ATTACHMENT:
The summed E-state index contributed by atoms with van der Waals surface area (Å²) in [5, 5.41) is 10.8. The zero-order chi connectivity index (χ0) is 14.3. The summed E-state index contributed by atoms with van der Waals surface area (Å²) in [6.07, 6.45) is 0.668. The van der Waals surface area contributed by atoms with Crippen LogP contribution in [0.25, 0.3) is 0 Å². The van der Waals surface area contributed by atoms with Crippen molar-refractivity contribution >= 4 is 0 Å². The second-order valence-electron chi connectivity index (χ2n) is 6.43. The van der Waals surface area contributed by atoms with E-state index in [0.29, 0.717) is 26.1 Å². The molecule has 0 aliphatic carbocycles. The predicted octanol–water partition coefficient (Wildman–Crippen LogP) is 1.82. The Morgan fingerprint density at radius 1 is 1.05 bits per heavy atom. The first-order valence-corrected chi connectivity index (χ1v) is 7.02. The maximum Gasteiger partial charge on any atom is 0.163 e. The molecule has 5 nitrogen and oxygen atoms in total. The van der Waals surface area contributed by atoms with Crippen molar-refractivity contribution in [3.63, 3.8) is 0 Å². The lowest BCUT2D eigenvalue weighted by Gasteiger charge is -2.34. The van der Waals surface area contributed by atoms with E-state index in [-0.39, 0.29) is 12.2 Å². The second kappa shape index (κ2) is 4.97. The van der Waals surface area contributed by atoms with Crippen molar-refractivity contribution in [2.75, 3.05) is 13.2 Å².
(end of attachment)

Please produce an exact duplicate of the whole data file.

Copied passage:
The summed E-state index contributed by atoms with van der Waals surface area (Å²) in [5, 5.41) is 10.8. The zero-order chi connectivity index (χ0) is 14.3. The summed E-state index contributed by atoms with van der Waals surface area (Å²) in [6.07, 6.45) is 0.668. The van der Waals surface area contributed by atoms with Crippen LogP contribution in [0.25, 0.3) is 0 Å². The van der Waals surface area contributed by atoms with Crippen molar-refractivity contribution >= 4 is 0 Å². The second-order valence-electron chi connectivity index (χ2n) is 6.43. The van der Waals surface area contributed by atoms with E-state index in [0.29, 0.717) is 26.1 Å². The molecule has 0 aliphatic carbocycles. The predicted octanol–water partition coefficient (Wildman–Crippen LogP) is 1.82. The Morgan fingerprint density at radius 1 is 1.05 bits per heavy atom. The first-order valence-corrected chi connectivity index (χ1v) is 7.02. The maximum Gasteiger partial charge on any atom is 0.163 e. The molecule has 5 nitrogen and oxygen atoms in total. The van der Waals surface area contributed by atoms with Crippen molar-refractivity contribution in [3.63, 3.8) is 0 Å². The lowest BCUT2D eigenvalue weighted by Gasteiger charge is -2.34. The van der Waals surface area contributed by atoms with E-state index in [-0.39, 0.29) is 12.2 Å². The second kappa shape index (κ2) is 4.97. The van der Waals surface area contributed by atoms with Crippen molar-refractivity contribution in [2.75, 3.05) is 13.2 Å².